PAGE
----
CBD for Dogs: Q&A with an Expert Veterinarian

CBD for Dogs: Q&A with an Expert Veterinarian


As a relatively new phenomenon and one with no official regulatory body to monitor it, there remain many questions among dog parents about the efficacy, benefits and safety of CBD for dogs — particularly given its popular association with recreational cannabis or marijuana.

CBD, or cannabidiol, is the second most prevalent active ingredient in cannabis (marijuana). The CBD extract we use in our pet treats is derived directly from the hemp plant, a cousin of marijuana, that we grow here on our farm. One of hundreds of components in marijuana, CBD does not cause a "high" by itself. 

In order to learn more about CBD for pets, we went to the Dog Food Advisor website. They interviewed renowned veterinarian and Professor & Dean Emerita at Texas A&M University College of Veterinary Medicine & Biomedical Sciences, Dr. Eleanor Green (EG)— an advocate of CBD for animals and consultant to leading animal CBD producers Chou2Pharma.

We have picked out what we see as the highlights in the interview. See the link at the end of the citation to the full interview transcription on the Dog Food Advisor (DFA) website. 

Key points in the interview: 

CBD for pets targets pain, discomfort, and inflammation from osteoarthritis - common in most aging pets. It also targets behavior such as anxiety and stress induced by vet visits, car rides, thunderstorms, and the like.

Many of the current go-to medications for these conditions have potential adverse side effects with chronic use or at high doses, whereas CBD shows few adverse side effects. 

Interview highlights: 

DFA: What sparked your interest in working with CBD?

EG: I immediately saw many possibilities for CBD to help veterinarians make the lives of animals better. Animals across all species experience pain, discomfort, and inflammation commonly. There are existing, effective FDA-approved medications available with more receiving approval over time.

The development of new products is an indication of ongoing need. Like almost all drugs, some of our quality, go-to medications for pain have potential adverse side effects, especially with chronic use or at high doses. While more research is definitely needed for CBD and other hemp products, the evidence so far shows few adverse side effects...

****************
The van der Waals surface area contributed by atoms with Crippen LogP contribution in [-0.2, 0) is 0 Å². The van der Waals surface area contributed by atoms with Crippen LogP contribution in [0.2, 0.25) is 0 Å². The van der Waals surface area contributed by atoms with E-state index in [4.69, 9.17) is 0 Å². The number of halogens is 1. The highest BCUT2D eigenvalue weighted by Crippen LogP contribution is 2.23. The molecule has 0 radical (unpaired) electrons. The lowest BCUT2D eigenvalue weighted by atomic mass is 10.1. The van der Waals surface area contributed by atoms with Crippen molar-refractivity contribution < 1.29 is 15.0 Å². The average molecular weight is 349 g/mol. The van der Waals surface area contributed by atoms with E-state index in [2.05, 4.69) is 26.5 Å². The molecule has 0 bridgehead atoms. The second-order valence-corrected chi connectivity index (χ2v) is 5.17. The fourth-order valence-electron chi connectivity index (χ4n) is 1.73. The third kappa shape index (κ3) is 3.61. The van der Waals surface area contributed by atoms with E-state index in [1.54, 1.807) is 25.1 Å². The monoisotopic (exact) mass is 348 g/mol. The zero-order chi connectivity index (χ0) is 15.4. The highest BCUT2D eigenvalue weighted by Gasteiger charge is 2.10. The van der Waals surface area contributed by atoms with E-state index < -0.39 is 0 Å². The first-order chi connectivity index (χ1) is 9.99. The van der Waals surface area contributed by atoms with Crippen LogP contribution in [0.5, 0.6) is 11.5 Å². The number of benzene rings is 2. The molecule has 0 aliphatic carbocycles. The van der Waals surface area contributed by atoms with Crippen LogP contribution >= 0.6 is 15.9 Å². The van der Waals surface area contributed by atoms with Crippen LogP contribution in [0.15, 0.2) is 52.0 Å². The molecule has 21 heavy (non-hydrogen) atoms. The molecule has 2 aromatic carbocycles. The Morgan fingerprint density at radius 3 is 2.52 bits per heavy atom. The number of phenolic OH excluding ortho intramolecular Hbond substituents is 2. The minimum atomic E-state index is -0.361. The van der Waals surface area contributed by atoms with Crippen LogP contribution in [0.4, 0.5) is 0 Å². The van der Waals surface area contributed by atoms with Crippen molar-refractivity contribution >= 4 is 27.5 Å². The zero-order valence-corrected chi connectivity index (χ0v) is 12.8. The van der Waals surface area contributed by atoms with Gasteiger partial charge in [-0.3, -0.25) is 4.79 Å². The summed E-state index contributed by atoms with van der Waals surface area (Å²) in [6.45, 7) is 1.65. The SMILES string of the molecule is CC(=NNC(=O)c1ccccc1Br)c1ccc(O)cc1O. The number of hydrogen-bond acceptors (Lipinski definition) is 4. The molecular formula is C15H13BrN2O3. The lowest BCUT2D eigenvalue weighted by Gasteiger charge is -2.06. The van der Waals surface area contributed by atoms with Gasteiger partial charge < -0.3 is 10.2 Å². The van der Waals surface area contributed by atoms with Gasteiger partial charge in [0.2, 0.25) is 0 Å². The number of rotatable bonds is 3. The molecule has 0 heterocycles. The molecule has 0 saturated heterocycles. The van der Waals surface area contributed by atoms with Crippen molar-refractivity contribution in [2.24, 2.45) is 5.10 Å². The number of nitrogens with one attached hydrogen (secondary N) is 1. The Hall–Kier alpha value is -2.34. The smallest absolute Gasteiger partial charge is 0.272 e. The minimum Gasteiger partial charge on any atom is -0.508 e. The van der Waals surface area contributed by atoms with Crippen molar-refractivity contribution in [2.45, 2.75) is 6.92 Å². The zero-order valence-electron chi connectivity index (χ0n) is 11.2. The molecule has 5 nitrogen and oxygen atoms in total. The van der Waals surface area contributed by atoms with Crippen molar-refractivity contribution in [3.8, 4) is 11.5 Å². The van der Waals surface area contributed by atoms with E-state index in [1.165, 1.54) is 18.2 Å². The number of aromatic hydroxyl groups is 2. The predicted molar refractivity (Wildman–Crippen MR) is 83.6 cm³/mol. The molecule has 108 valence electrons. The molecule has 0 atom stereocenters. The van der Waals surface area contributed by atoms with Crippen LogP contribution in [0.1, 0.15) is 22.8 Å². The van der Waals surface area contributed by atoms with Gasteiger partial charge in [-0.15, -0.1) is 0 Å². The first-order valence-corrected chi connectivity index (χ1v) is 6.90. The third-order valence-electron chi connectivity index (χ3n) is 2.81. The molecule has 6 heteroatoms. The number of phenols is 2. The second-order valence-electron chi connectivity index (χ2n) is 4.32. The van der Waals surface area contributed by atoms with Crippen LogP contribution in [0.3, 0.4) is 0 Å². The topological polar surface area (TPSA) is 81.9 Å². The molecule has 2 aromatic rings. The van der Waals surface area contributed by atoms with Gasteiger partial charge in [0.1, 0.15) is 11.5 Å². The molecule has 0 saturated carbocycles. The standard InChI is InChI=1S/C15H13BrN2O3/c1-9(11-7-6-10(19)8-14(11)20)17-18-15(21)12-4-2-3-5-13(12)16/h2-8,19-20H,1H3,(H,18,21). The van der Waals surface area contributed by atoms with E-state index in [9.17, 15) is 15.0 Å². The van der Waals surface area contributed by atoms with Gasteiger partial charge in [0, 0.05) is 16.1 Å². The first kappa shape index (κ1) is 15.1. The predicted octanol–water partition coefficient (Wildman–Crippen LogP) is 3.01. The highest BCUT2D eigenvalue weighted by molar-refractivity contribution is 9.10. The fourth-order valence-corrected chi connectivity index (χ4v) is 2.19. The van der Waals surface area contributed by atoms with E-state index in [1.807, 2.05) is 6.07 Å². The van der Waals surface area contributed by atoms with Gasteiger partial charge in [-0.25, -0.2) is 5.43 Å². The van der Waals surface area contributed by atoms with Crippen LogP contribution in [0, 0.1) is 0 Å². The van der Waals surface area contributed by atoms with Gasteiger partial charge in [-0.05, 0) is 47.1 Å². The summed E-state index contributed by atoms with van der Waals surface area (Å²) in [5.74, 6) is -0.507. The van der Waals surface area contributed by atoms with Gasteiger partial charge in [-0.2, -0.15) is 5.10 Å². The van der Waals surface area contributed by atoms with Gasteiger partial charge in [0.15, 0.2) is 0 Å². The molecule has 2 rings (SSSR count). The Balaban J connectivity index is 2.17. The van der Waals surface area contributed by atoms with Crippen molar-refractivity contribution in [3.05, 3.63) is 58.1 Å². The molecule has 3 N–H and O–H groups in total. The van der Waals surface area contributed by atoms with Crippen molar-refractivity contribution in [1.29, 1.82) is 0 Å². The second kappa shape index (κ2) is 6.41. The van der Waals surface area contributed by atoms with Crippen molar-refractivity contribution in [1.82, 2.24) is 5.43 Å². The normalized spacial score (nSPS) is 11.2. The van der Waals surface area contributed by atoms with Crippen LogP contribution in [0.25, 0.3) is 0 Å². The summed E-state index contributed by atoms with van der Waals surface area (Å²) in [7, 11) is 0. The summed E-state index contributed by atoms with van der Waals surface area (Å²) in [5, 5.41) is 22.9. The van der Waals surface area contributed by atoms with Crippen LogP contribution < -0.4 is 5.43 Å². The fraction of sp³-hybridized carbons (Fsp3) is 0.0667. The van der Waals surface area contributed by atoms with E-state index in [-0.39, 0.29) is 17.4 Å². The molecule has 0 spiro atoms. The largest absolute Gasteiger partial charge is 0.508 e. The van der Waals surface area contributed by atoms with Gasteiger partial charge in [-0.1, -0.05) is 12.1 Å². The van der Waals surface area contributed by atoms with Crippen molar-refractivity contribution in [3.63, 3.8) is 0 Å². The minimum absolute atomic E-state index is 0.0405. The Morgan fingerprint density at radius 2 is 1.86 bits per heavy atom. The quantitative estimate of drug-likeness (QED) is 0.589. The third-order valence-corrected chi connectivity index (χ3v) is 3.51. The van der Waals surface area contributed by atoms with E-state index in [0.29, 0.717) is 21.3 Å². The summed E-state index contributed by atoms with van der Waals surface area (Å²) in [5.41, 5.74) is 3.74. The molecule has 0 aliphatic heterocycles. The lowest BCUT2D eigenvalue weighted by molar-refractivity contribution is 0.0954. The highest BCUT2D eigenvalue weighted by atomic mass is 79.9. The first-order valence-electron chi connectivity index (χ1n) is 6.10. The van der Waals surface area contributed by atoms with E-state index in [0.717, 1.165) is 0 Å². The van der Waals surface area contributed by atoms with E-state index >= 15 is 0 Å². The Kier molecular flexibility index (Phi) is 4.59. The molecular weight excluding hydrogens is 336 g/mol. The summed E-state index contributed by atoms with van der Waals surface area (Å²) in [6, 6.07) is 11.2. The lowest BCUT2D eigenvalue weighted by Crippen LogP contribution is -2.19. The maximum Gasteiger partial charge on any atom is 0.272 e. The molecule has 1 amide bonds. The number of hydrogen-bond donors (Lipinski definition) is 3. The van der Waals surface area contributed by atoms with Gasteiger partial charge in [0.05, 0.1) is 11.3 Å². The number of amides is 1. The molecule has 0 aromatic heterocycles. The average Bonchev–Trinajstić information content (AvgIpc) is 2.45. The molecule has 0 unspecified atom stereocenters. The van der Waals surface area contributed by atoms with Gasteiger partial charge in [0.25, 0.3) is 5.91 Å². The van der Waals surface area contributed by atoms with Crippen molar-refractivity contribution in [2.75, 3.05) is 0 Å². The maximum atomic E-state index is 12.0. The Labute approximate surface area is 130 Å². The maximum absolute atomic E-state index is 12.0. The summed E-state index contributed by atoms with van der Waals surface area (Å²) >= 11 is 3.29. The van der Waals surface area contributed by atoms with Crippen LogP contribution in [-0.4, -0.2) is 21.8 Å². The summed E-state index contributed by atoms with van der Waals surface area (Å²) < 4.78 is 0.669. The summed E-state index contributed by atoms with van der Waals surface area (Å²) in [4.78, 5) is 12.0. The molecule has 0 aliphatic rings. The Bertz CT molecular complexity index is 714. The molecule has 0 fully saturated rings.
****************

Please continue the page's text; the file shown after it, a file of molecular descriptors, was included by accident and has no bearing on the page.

What are the other health benefits or uses of CBD for our dogs?

Cannabinoid health supplements for pets can support hip and joint, digestive health, immune health, senior/geriatric health, brain health, and so much more.

Looking at the drug studies, we’ve seen cannabinoids used for anxiety, osteoarthritis, pain, and epilepsy. As I said, there are more than 120 cannabinoids! All unique. We are at the tip of the iceberg.

It’s also important to note that in the current regulatory environment, companies and veterinarians are not allowed to claim benefits for specific diseases and veterinarians are not allowed to prescribe cannabinoids [with minor exceptions in some states, details of which can be found here]. That will change with FDA approval of products. For now, we’ll work with animal health supplements.

DFA: Why are some veterinarians reluctant to prescribe CBD for pets?

EG: My interest in CBD was further heightened when I began to learn about the Endocannabinoid System (ECS). The ECS is present in all mammals, playing an important role in homeostasis, which means keeping the body balanced for optimal function.